According to many, harvesting salt from the ocean produces the ideal product for cooking, and it is this method our spotlighted vendor, Marisal, uses.  The Earth’s oceans are made up of 3.5% salt.  It can be naturally produced when shallow inlets or brackish ponds dry up in the sun.  On an industrial scale, we can create artificial ponds, known as “concentrating ponds”, add seawater to them, and let the sun and wind do the rest.  

Complex and distinct flavors can arise from the unique combination of minerals and other compounds found in the environmental surroundings of these ponds.  Artisan sea salt, like wine, can contain elements of terroir which is “the characteristic taste and flavor imparted to a wine (or other food product) by the environment in which it is produced.”

Hand Harvested Sea Salt outcompetes all other types in the kitchen
Photo by Marisal LLC

A Salt is Born

Several years ago, Aaron and Mar went on a trip to Mar’s hometown of Colima – a city of 150,000 in the west of Mexico near the Colima volcano.  They’re known for traditional food that utilizes local ingredients like corn, fruits, pork and seafood, including dishes like Sopitos and Colima Pozole.  

Aaron thought to himself “Wow, this would be a super high end gray finishing salt that would cost you a million dollars a pound and is being used on everything!”  He insists the stuff from Colima is the “best salt, hands down” and he knows what he’s talking about.  Aaron has worked in kitchens, nearly all of which “had Maldon finishing flake salt, which is good. It’s great – I’ve got no problems with it.”  But when he discovered what Coima has to offer, a lightbulb went off.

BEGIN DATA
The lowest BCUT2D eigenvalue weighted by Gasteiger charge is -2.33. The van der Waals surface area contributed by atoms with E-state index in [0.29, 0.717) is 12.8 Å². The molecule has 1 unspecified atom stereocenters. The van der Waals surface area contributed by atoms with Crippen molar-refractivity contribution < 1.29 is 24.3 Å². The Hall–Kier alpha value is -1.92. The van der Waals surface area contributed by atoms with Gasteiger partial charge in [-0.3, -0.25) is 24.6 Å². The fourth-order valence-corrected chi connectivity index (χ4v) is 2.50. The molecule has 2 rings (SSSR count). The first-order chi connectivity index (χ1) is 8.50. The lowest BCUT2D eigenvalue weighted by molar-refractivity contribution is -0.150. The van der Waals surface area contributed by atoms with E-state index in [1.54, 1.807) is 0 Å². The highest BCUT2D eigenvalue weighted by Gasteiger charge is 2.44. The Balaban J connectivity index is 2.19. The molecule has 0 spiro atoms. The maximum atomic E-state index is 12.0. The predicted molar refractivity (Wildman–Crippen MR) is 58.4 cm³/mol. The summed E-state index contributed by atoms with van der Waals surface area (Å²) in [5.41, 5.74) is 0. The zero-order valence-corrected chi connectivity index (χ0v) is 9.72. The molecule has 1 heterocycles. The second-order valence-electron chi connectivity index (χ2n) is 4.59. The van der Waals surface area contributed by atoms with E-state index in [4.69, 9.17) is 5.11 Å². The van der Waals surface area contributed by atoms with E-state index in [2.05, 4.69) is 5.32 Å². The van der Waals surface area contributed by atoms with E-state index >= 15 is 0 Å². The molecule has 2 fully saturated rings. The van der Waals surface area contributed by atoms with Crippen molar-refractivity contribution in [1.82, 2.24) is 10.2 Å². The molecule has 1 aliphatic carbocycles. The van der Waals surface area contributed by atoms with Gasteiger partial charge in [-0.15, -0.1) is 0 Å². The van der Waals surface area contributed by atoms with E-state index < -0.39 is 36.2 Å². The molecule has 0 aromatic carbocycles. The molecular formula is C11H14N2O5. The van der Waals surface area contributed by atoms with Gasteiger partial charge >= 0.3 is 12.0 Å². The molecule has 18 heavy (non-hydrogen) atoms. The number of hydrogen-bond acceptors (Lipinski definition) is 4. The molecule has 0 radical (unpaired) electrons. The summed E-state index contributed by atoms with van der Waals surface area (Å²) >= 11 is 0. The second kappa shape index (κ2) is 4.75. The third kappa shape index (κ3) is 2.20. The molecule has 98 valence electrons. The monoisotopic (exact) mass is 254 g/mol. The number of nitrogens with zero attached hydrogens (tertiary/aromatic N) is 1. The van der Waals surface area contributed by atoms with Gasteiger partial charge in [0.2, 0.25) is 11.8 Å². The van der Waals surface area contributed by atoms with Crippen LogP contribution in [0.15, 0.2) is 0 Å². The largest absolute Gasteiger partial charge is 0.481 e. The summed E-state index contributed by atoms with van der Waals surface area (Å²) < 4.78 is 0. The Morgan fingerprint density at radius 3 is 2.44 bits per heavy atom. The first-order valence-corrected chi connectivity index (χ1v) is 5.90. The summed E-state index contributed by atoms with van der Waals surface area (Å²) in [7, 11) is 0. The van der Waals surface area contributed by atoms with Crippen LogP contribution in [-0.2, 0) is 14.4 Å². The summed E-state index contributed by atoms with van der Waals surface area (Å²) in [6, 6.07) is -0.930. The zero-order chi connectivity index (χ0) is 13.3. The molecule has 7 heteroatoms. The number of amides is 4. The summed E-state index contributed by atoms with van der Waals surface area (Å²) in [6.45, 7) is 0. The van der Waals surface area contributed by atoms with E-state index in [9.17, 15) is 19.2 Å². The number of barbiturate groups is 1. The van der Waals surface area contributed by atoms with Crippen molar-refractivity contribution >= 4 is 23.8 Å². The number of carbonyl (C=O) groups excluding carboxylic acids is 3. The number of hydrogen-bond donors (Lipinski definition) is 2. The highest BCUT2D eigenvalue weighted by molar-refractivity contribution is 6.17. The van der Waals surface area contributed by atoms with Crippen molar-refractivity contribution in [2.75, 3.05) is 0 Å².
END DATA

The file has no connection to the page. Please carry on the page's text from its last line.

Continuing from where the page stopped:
Aaron, a Chef by trade, noticed the high quality of salt that was used in traditional home recipes and by restaurants alike: “I went on a trip to Colima to visit my wife’s family and meet them, I saw the salt they had – it was being used everywhere, on the rims of Micheladas and beers, in every restaurant, and I was blown away!” 

To the right, you can check out our latest Instagram Reel featuring Aaron and Mar and hear about it in their own words!

And so, Marisal was conceived.  The salt is consciously sourced, sustainably harvested by Los Salineros de Colima, and maintains a “respect for tradition and the generations who came before them.”  According to Aaron, “brooms and shovels are used to hand-harvest Marisal Sea Salt. No machinery is involved in the process.”   Each bag brings “to you the aroma of the ocean” according to their Facebook page.  So, how does this differentiation affect the taste of your dishes?